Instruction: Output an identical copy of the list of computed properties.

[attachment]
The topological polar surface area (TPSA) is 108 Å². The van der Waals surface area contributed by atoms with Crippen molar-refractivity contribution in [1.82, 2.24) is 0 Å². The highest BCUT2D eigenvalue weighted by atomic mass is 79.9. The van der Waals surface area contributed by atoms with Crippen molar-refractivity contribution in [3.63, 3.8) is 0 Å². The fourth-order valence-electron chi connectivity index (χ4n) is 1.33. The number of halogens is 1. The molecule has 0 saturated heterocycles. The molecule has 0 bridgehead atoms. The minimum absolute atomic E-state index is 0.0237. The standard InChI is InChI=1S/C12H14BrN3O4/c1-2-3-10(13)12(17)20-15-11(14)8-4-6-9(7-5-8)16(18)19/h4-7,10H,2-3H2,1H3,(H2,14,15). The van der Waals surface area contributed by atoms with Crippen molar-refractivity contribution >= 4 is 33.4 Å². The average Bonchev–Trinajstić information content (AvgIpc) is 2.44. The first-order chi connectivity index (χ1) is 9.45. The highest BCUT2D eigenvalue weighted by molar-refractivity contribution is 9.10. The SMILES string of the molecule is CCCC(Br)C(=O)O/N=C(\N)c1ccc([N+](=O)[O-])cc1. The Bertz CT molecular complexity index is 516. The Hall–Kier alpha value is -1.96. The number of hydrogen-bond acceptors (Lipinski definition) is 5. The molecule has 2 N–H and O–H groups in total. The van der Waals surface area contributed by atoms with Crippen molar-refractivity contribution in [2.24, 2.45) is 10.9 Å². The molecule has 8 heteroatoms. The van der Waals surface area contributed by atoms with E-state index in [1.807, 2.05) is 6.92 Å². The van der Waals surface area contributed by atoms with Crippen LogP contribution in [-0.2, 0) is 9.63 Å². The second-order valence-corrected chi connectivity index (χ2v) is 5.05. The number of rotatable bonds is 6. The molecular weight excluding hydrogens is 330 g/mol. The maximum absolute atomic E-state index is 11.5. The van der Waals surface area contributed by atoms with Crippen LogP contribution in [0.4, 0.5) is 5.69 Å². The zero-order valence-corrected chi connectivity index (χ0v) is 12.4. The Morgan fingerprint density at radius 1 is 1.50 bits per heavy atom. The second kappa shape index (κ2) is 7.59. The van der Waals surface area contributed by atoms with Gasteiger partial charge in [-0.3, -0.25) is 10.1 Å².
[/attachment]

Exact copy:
The topological polar surface area (TPSA) is 108 Å². The van der Waals surface area contributed by atoms with Crippen molar-refractivity contribution in [1.82, 2.24) is 0 Å². The highest BCUT2D eigenvalue weighted by atomic mass is 79.9. The van der Waals surface area contributed by atoms with Crippen molar-refractivity contribution in [3.63, 3.8) is 0 Å². The fourth-order valence-electron chi connectivity index (χ4n) is 1.33. The number of halogens is 1. The molecule has 0 saturated heterocycles. The molecule has 0 bridgehead atoms. The minimum absolute atomic E-state index is 0.0237. The standard InChI is InChI=1S/C12H14BrN3O4/c1-2-3-10(13)12(17)20-15-11(14)8-4-6-9(7-5-8)16(18)19/h4-7,10H,2-3H2,1H3,(H2,14,15). The van der Waals surface area contributed by atoms with Crippen molar-refractivity contribution >= 4 is 33.4 Å². The average Bonchev–Trinajstić information content (AvgIpc) is 2.44. The first-order chi connectivity index (χ1) is 9.45. The highest BCUT2D eigenvalue weighted by molar-refractivity contribution is 9.10. The SMILES string of the molecule is CCCC(Br)C(=O)O/N=C(\N)c1ccc([N+](=O)[O-])cc1. The Bertz CT molecular complexity index is 516. The Hall–Kier alpha value is -1.96. The number of hydrogen-bond acceptors (Lipinski definition) is 5. The molecule has 2 N–H and O–H groups in total. The van der Waals surface area contributed by atoms with Crippen molar-refractivity contribution in [2.24, 2.45) is 10.9 Å². The molecule has 8 heteroatoms. The van der Waals surface area contributed by atoms with E-state index in [1.807, 2.05) is 6.92 Å². The van der Waals surface area contributed by atoms with Crippen LogP contribution in [-0.2, 0) is 9.63 Å². The second-order valence-corrected chi connectivity index (χ2v) is 5.05. The number of rotatable bonds is 6. The molecular weight excluding hydrogens is 330 g/mol. The maximum absolute atomic E-state index is 11.5. The van der Waals surface area contributed by atoms with Crippen LogP contribution in [0.4, 0.5) is 5.69 Å². The zero-order valence-corrected chi connectivity index (χ0v) is 12.4. The Morgan fingerprint density at radius 1 is 1.50 bits per heavy atom. The second kappa shape index (κ2) is 7.59. The van der Waals surface area contributed by atoms with Gasteiger partial charge in [-0.3, -0.25) is 10.1 Å².